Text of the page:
The post-Watergate crusade against corruption has spurred aggressive prosecutors across America to enforce the law with a vengeance. It is the Day of the Prosecutor.

Some don't always wait for a crime to occur. They organize a task force, select the "bad guys" and crack down. They sometimes conduct what one prosecutor described approvingly as "investigation by terrorism." Suspects are harassed; witnesses are intimidated; the uncooperative are jailed for contempt.

Some prosecuting attorneys use grand juries to hound victims and compel their associates to testify against them. Witnesses can be subpoenaed and interrogated under oath. Those who refuse to answer questions can be cited for contempt; those who lie can be indicted for perjury.

Unfortunately, this has perverted the original purpose of the grand jury, which was established to protect innocent citizens from overzealous prosecutors. The grand jury was supposed to consider the prosecutor's charges in secret, weed out the irresponsible accusations and permit only substantive charges to reach open court.

Now the grand jury, like the appendix, has lost its function and no longer filters out the poison. Raw, unsubstantiated allegations not only reach open court but the open press. The derogatory information is sometimes leaked by the prosecutors.

Martin G. Holleran, former executive director of the New Jersey State Commission of Investigations, told prosecutors at a closed-door seminar that every Justice Department task force should have "a special grand jury impaneled exclusively" for its use. "You can use this grand jury as an investigative and intelligence-gathering tool by calling organized crime figures" before it. This tactic, he acknowledged, "is subject to cries of harassment. . . . But so be it; that is the way it goes."

Many lawmen were elated over the 1974 Supreme Court ruling that allows evidence seized in violation of the Constitution to be used in grand-jury proceedings. As Maryland Judge Charles E. Moylan Jr. observed ruefully: "The prosecutor can burn the Bill of Rights seven days out of seven an bring the fruits of unconstitutional activity to a grand jury. No court in the country has the power to ook behind what the grand jury considers or why it acts as it does."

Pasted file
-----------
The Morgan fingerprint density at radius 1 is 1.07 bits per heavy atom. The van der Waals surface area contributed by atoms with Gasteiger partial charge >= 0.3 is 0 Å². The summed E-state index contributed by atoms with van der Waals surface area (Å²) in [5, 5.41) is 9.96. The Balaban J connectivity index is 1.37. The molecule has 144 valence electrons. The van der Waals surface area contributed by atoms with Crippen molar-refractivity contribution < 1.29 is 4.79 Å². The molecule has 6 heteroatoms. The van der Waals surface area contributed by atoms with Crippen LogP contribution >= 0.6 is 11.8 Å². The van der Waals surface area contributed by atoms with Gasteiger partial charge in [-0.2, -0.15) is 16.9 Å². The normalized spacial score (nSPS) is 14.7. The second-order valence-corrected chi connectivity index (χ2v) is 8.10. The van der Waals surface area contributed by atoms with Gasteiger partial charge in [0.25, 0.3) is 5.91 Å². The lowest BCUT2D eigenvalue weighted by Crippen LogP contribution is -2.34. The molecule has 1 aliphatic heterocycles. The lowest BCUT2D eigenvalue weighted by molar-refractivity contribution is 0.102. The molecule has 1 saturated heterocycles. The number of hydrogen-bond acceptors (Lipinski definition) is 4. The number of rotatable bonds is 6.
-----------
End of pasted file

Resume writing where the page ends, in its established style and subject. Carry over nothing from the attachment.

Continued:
Not only are aggressive prosecutors using grand juries to harass alleged wrongdoers, with little real regard for constitutional rights and guarantees; they are also sending suspected criminals to prison without a trial.

Martin Holleran explained to his fellow prosecutors how to do it. Simply grant the suspect immunity so he can't plead the Fifth Amendment against self-incrimination, Holleran advised. Organized crime figures, he said, have "a code fo silence." Therefore, they usually "refuse even to give their addresses" and place themselves in contempt. "They have the key to the jailhouse door in their own pocket," he said.

No doubt many of these witnesses belong behind bars. But if they can be put in prison without a trial, every citizen suddenly is in jeopardy. As one troubled prosecutor put it: "That's totalitarian. It offends me."

Rodney Sager, a former Assistant U.S. Attorney for Virginia, warned a House Judiciary subcommittee behind closed doors: "The simply fact is today our system clothes the prosecutor with virtually unbridled powers. It's interesting to note from the historic comments that the so-called 'function of the grand jury is to act as a protector of the individual's rights. I would respectfully suggest that in modern-day practice that term is completely meaningless. To the contrary, the person protected by the modern-day grand jury is the prosecutor."

Citing his own experience as a prosecutor, Sager testified that grand jurors "yield almost completely to the will, advice and actions of the prosecutor." He cautioned that "the young prosecutor who has little past experience finds himself with awesome power, and it is very simple for even a well-meaning prosecutor to take advantage of such a situation."

Again drawing on his own experience, Sager said: "I observed situations where prosecutors, off the record, told grand jurors that certain witnesses were crooks, that they were con men, that they were expected to be evasive in their responses to questions and not to pay attention to anything that they might have to say.

"I have been in the grand-jury rooms when the prosecutor, off the record, joked with the grand jurors about the testimony of the particular witness. . . . You get the opportunity to get a witness alone without his counsel. And you can rant and rave to your heart's content with that witness without anyone, really, ever having any idea about what's going on inside the grand-jury room."

Explained Sager: "The prosecutor has full authority to tell the grand-jury stenographer what to take down and what not to take down. And, my friends, you'd better believe that if the prosecutor has some strong words to say about a witness, he advises the court reporter to cease the transcription, so those words are not a part of any record."

The former prosecutor summarized his own testimony in these blunt words: "It's ironic that the grand jury, which was meant to protect against an overly aggressive prosecutor, is a system that has, in fact, brought into being the overly aggressive prosecutor."